It appears that the 5 of the major “last mile” ISPs in the USA (there are 6 of them – while unnamed, folks on various forums suspect that Verizon are the only ones not cited) are not investing in equipment at their peering points, leading to an inference that they are double dipping. ie: asking the source of traffic (like Netflix, YouTube, etc) to pay transit costs to their customers for the “last mile”. Equipment costs that are reckoned to be marginal (fractions of a cent to each customer served) to correct. There is one European ISP implicated, though comments i’ve seen around the USA suggest this is most likely to be to Germany.

The blog post is by Mark Taylor, an executive of Level 3 (who provide a lot of the long distance bandwidth in the USA). Entitled “Observations of an Internet Middleman”, it is well worth a read here.

I just thank god we’re in Europe, where we have politicians like Neelie Kroes who works relentlessly, and effectively, to look after the interests of her constituents above all else. With that, a commitment to Net Neutrality, dropping roaming charges for mobile telcos, no software patents and pushing investments consistent with the long term interests of the population in the EC.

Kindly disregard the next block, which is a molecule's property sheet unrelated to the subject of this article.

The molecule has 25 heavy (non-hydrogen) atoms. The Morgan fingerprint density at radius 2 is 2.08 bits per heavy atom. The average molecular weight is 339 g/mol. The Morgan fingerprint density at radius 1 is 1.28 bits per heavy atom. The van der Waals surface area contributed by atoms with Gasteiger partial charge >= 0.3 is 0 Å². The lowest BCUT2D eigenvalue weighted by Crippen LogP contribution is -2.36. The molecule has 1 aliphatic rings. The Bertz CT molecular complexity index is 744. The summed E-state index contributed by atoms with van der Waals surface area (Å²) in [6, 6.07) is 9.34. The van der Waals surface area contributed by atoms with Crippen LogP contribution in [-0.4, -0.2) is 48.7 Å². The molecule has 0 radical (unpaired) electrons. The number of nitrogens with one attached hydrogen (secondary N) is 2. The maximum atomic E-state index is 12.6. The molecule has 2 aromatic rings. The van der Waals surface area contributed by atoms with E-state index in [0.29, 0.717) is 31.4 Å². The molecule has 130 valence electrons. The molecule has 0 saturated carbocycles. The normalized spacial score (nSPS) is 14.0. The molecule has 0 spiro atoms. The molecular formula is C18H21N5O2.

We do have our own challenges in the UK. Some organisations still profit handsomely from scientific research we pay for. We fund efforts by organisations to deliver hammer blows to frustrated consumers rather than encouraging producers to make their content accessible in a timely and cost effective fashion. And we have one of the worst cases of misdirected campaigns, with no factual basis and playing on media-fanned fear, to promote government mandated censorship (fascinating parallels to US history in “The Men who open your mail” here – it’ll take around 7 minutes to read). Horrific parallels to this, and conveniently avoiding the fact that wholesale games of “wac-a-mole” have demonstrably never worked.

That all said, our problems will probably trend to disappear, be it with the passing of the current government and longer term trends in media readership (the Internet native young rarely read Newspapers – largely a preserve of the nett expiring old).

While we have our own problems, I still don’t envy the scale of task ahead of consumers in the USA to unpick their current challenges with Internet access. I sincerely hope the right result makes it in the end.